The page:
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The South gave marriages between enslaved persons no legality, and children could be sold away from their mothers. Enslaved persons owned no property and had little legal protection against irresponsible or cruel slaveholders. Slavery and Southern Plantations Slave labor was adopted for the southern plantations, where the work was done in fields and easily overseen. Southern colonial laws declared Africans to be enslaved for life. It was illegal to teach Africans to read for fear that learning would spoil them for physical labor.

A new form of Christianity—Protestantism—developed and grew throughout northern Europe. In other parts of Europe, most people remained loyal to the Roman Catholic Church. Emerging Nations During the 1400s, strong monarchs brought unity to the countries of England, France, Portugal, and Spain. All four lands had seaports on the Atlantic Ocean—soon to become a great avenue of trade and exploration. Europeans, once isolated and bound by a rigid feudal system, were developing a spirit of curiosity and adventure.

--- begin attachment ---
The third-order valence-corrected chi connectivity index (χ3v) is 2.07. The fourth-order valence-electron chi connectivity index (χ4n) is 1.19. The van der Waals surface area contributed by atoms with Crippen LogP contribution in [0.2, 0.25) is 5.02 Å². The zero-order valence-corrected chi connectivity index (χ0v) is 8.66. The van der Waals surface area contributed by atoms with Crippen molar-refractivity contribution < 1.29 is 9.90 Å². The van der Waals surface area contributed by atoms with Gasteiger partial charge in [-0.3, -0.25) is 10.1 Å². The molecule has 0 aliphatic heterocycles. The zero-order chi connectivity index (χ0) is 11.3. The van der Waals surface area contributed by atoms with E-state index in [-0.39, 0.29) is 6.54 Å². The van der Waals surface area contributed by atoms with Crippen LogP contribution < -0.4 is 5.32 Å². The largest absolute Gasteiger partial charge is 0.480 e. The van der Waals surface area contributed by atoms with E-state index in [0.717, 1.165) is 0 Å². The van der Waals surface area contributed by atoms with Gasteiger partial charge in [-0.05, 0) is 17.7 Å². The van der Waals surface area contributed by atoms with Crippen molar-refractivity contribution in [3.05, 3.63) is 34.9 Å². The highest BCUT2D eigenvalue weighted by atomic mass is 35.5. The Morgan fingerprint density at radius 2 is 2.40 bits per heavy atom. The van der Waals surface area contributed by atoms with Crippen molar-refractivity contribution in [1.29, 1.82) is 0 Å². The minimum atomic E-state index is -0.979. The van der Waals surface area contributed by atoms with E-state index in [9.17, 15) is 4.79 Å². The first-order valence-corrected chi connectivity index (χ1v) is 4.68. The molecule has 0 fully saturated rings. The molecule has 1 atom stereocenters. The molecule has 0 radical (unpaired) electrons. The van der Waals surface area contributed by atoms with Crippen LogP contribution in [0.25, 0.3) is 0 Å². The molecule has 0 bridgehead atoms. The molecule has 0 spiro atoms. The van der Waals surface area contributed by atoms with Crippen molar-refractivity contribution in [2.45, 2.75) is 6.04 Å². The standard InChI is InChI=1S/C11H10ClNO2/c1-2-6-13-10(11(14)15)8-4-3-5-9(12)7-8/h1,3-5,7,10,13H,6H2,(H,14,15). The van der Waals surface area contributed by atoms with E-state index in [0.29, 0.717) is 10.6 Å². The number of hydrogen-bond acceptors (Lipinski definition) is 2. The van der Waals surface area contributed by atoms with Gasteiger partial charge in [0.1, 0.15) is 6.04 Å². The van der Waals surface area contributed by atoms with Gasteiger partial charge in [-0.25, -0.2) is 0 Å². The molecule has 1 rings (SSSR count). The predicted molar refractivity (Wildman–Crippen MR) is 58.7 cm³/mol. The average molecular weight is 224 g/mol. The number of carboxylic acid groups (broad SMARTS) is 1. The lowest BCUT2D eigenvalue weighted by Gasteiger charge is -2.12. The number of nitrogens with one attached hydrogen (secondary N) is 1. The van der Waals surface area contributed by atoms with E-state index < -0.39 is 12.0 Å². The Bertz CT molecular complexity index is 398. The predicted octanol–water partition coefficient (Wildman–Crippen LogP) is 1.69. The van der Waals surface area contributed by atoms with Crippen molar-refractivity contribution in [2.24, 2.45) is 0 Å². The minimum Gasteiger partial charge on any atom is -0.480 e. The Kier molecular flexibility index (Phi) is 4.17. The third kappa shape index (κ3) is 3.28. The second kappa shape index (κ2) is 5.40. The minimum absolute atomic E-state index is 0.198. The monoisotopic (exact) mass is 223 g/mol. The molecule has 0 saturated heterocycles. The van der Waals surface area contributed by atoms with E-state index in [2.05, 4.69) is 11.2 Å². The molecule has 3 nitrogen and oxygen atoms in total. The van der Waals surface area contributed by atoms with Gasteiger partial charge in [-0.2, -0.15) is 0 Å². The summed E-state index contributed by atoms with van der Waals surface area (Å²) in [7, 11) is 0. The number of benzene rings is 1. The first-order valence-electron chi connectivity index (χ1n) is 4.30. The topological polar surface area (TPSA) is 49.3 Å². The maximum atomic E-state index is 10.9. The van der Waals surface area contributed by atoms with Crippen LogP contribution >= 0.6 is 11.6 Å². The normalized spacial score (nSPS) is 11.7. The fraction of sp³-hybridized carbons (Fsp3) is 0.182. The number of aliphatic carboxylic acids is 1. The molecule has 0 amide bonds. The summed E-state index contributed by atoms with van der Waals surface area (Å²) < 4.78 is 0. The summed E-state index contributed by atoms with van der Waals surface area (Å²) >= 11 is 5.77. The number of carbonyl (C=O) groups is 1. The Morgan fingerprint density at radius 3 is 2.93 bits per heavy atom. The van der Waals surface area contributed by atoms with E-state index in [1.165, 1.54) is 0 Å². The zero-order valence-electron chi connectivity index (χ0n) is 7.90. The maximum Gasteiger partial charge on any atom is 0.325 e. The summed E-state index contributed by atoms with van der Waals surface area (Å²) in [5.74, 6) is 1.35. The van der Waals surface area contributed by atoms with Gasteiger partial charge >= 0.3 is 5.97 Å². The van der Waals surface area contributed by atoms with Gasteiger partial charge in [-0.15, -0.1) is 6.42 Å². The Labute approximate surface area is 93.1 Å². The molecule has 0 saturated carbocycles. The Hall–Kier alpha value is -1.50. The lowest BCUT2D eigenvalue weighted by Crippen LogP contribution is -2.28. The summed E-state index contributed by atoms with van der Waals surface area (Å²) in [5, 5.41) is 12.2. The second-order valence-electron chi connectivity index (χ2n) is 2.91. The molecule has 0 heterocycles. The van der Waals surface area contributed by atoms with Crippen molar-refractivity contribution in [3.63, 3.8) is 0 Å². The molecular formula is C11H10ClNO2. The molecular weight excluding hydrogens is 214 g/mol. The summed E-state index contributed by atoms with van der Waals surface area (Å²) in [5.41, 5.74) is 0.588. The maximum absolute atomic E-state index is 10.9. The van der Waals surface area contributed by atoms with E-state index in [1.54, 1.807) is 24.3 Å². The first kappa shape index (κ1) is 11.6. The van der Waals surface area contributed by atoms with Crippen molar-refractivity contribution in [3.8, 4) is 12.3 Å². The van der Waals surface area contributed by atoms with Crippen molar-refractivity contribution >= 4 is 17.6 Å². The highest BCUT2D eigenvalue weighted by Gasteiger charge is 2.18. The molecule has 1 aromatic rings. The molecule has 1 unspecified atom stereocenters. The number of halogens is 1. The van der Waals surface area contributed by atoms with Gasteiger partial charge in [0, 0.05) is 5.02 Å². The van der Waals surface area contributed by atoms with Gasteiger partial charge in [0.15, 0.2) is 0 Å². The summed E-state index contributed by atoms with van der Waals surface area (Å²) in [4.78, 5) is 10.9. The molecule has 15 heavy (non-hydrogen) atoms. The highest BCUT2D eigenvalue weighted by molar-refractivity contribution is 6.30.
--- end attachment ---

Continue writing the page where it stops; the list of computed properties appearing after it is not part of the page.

Expedition after expedition, the Portuguese inched their way down the west coast of Africa. By the time Prince Henry—known as “the Navigator”—died in 1460, his ships had reached just beyond the westernmost tip of Africa. By this time, the Portuguese had established trading posts and sugar plantations on the West African coast. They acquired gold, ivory, pepper, palm oil, and slaves from African merchants. Using war captives as slaves had long been a practice throughout the world. The Portuguese used enslaved Africans as servants in Portugal or as laborers on their West African plantations.

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